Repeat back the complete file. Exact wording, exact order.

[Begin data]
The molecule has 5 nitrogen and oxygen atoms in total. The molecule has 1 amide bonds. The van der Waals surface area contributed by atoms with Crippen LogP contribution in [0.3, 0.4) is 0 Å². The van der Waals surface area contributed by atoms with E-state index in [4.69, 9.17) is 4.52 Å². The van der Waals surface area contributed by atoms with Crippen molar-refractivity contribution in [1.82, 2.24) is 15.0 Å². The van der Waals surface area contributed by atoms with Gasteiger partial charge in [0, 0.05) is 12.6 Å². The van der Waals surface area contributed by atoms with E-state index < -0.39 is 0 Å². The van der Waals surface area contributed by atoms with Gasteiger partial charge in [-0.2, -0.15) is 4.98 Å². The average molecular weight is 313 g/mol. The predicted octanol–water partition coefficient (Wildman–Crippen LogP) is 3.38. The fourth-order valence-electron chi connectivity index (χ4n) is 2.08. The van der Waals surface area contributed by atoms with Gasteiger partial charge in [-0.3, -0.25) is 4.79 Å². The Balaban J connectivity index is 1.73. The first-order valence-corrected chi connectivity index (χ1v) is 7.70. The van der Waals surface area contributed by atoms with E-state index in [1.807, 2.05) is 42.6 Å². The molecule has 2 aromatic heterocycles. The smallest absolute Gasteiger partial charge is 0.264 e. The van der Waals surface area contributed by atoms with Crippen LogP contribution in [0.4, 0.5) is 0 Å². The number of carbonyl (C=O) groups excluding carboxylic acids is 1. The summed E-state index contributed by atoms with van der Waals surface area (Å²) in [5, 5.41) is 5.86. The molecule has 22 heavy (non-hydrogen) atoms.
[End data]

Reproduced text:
The molecule has 5 nitrogen and oxygen atoms in total. The molecule has 1 amide bonds. The van der Waals surface area contributed by atoms with Crippen LogP contribution in [0.3, 0.4) is 0 Å². The van der Waals surface area contributed by atoms with E-state index in [4.69, 9.17) is 4.52 Å². The van der Waals surface area contributed by atoms with Crippen molar-refractivity contribution in [1.82, 2.24) is 15.0 Å². The van der Waals surface area contributed by atoms with Gasteiger partial charge in [0, 0.05) is 12.6 Å². The van der Waals surface area contributed by atoms with E-state index < -0.39 is 0 Å². The van der Waals surface area contributed by atoms with Gasteiger partial charge in [-0.2, -0.15) is 4.98 Å². The average molecular weight is 313 g/mol. The predicted octanol–water partition coefficient (Wildman–Crippen LogP) is 3.38. The fourth-order valence-electron chi connectivity index (χ4n) is 2.08. The van der Waals surface area contributed by atoms with Gasteiger partial charge in [-0.3, -0.25) is 4.79 Å². The Balaban J connectivity index is 1.73. The first-order valence-corrected chi connectivity index (χ1v) is 7.70. The van der Waals surface area contributed by atoms with E-state index in [1.807, 2.05) is 42.6 Å². The molecule has 2 aromatic heterocycles. The smallest absolute Gasteiger partial charge is 0.264 e. The van der Waals surface area contributed by atoms with Crippen LogP contribution in [0.4, 0.5) is 0 Å². The number of carbonyl (C=O) groups excluding carboxylic acids is 1. The summed E-state index contributed by atoms with van der Waals surface area (Å²) in [5, 5.41) is 5.86. The molecule has 22 heavy (non-hydrogen) atoms.